- Ikea kicked off a bit of a storm this week when it transpired that they were forcing the wonderful ikeahackers.net to shut down. Thankfully, cooler heads prevailed and it looks like the site will stay up, perhaps with a new name. What a massive own-goal that would have been!
Videos of the week
French supermarket took a page out of Sainsbury’s playbook and launched their own version of our ‘Love ugly fruit and veg‘ campaign from two years ago called ‘Les fruits et légumes moches’. Great to see other supermarkets share the love.
OK Go have a new single. The single has a video. As is the norm with OK Go, their videos are always spectacular. This effort features a plethora of optical illusions that will leave you brain bamboozled and clicking that replay button. Must watch!
Durex wants footballers to stop faking it.
You come into my house?
Remember fish puns?
And yes. I’d like to think that Ciaran looked a little like this anteater when he hit the Tweet button.
Huge presidential Cheesegate
The headline ‘We got a look inside the 45-planning process that goes into creating a single corporate tweet‘ caught my attention this week.
It’s kinda what I do, albeit in a slightly more streamlined efficient way. Reading it, I was perplexed. Was this a clever satire of the social media manager? Or was it really a piece about how digital design and advertising firm Huge goes about ‘doing social’ for brands like President and Audi?
@a_little_wine was quick to point out that, yep, that is a genuine article, no sarcasm, irony or parody intended. Here’s the author, Aaron Taube, confirming that it is in fact a straight report rather than genius satire.
There are many things that got t’Interwebs giggling about this story, one of them was The Tweet That Took Two Months: at the time of writing, it had zero retweets and two favourites.
(Twitter loves a bit of irony and the Tweet now has achieved a bit more traction. President will be chuffed.)
My summary of this glorious event will never come close to that of @adcontrarian. So sit back, grab that fresh cup of coffee and enjoy his fantastic three-parter:
- The Soon-To-Be-Legendary 45-Day Cheese Tweet
- Cheese Tweet Damage Control
- Cheesegate: It Just Won’t Die
The thing to remember: not all social media managers are like this. Most of us can sort out a Tweet in, like, a month. Easy.
Pizza on a motherflippin train
Hungry funny man @IAmChrisRamsey found himself on a train to Newcastle with a hankering for pizza. Sadly, East Coast Trains don’t provide pizza on their trains. But, if you have over 270,000 followers on Twitter, standard menus don’t apply.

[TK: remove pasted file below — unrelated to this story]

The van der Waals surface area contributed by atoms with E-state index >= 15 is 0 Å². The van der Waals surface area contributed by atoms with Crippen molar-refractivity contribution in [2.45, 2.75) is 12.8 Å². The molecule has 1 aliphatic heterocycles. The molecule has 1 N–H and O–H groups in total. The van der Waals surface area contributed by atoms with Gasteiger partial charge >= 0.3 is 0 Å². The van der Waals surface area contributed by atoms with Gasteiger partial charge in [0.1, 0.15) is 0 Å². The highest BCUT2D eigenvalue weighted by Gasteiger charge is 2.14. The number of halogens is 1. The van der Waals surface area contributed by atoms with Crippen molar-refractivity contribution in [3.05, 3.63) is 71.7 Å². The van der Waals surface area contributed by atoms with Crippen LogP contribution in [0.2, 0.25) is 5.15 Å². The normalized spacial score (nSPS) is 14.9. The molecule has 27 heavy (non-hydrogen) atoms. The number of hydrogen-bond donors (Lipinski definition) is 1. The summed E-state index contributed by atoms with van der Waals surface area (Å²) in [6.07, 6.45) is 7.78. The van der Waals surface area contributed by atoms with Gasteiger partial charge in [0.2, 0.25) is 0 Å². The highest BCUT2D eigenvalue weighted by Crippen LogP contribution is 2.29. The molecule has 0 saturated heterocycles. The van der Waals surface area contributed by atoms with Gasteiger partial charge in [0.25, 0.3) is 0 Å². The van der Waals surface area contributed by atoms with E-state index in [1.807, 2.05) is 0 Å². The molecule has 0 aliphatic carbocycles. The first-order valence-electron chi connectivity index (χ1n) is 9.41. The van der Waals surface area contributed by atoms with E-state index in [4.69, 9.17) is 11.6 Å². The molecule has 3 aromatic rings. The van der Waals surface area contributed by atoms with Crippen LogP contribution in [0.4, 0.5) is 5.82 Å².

For a detailed look at how it all went down, Digital Spy have you covered. However, I couldn’t resist sharing these two tweets: Just look at how happy he is!
And of course, HUGE kudos to Dominos for making it happen.
Bits and bytes
- Is HuffPo jealous that the inane stuff celebs tweet gets more retweets and shares than the inane stuff HuffPo tweets? Answers in the comments below
- Stephen Fry thinks he has a doppelgänger thanks to Twitter joke gone viral
- LOL celebrated it’s 25th birthday this week. Aaaand I feel old.
Videos of the week
Google’s self-driving car. This was all over the news. In case you missed it, here’s their video showing it off. Me? I’m still waiting for my hoverboard, dammit.
Wall’s new idea cream ad wants politicians to say goodbye to serious. How appropriate…
Coke makes people work together if they want to enjoy their drink by creating a coke bottle that can only be opened by combining it with another coke bottle.
Another update on a Sunday – mainly due to being pre-occupied with Arsenal finally ending its 9-year-wait for silverware. And how brilliant is it to then have them win The Wenger Double of the FA Cup AND Champions League Qualification? The Gunner’s cup truly runneth over…
Right is pink, left is blue
On Wednesday this week, the image above popped up in my Facebook newsfeed. Posted with nothing more than a mysterious smiling emoticon by a good friend who works at Puma, it caught my attention.
Was it a way to help footballers remember which boot goes on which foot? I suspected there was more to it.
Off to the Google I clicked and landed on a Mail Online article published that same day: Arsenal’s boys look pretty in pink ahead of Hull FA Cup final (not only pretty in Puma pink, Santi’s new boots obviously helped him score this belter and Giroud’s new boots helped him set up Rambo’s glorious winner with this cheeky back heel).
The article had some images of Arsenal players Giroud and Flamini wearing mismatched boots, where the left one was blue and the right one was pink.
While an assault on the eyes, it did quite quickly then solve the mystery of why Puma had decided to give its flagship store in London’s Carnaby street a bit of a make-over ahead of the FA Cup Final.
Also embedded in the Mail Online article, the video celebrating the release of Puma’s new evoPower and evoSpeed boots.